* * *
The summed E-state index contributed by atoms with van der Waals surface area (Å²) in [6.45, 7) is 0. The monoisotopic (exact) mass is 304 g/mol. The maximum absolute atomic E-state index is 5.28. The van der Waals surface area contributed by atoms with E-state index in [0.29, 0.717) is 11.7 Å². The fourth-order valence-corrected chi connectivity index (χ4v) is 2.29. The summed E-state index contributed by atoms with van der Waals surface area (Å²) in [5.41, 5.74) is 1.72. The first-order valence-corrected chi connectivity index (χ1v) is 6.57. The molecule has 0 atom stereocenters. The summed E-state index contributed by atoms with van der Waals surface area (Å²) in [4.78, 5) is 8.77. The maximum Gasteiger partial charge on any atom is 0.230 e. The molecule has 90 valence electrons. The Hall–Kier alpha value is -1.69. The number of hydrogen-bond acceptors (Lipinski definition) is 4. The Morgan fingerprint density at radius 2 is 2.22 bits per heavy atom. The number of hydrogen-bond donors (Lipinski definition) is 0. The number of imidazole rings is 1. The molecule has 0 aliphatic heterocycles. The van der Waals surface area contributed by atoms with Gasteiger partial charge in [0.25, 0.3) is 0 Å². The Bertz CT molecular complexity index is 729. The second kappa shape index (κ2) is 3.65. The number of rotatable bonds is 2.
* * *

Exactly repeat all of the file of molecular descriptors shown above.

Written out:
The summed E-state index contributed by atoms with van der Waals surface area (Å²) in [6.45, 7) is 0. The monoisotopic (exact) mass is 304 g/mol. The maximum absolute atomic E-state index is 5.28. The van der Waals surface area contributed by atoms with E-state index in [0.29, 0.717) is 11.7 Å². The fourth-order valence-corrected chi connectivity index (χ4v) is 2.29. The summed E-state index contributed by atoms with van der Waals surface area (Å²) in [5.41, 5.74) is 1.72. The first-order valence-corrected chi connectivity index (χ1v) is 6.57. The molecule has 0 atom stereocenters. The summed E-state index contributed by atoms with van der Waals surface area (Å²) in [4.78, 5) is 8.77. The maximum Gasteiger partial charge on any atom is 0.230 e. The molecule has 90 valence electrons. The Hall–Kier alpha value is -1.69. The number of hydrogen-bond acceptors (Lipinski definition) is 4. The Morgan fingerprint density at radius 2 is 2.22 bits per heavy atom. The number of hydrogen-bond donors (Lipinski definition) is 0. The number of imidazole rings is 1. The molecule has 0 aliphatic heterocycles. The van der Waals surface area contributed by atoms with Gasteiger partial charge in [0.25, 0.3) is 0 Å². The Bertz CT molecular complexity index is 729. The second kappa shape index (κ2) is 3.65. The number of rotatable bonds is 2.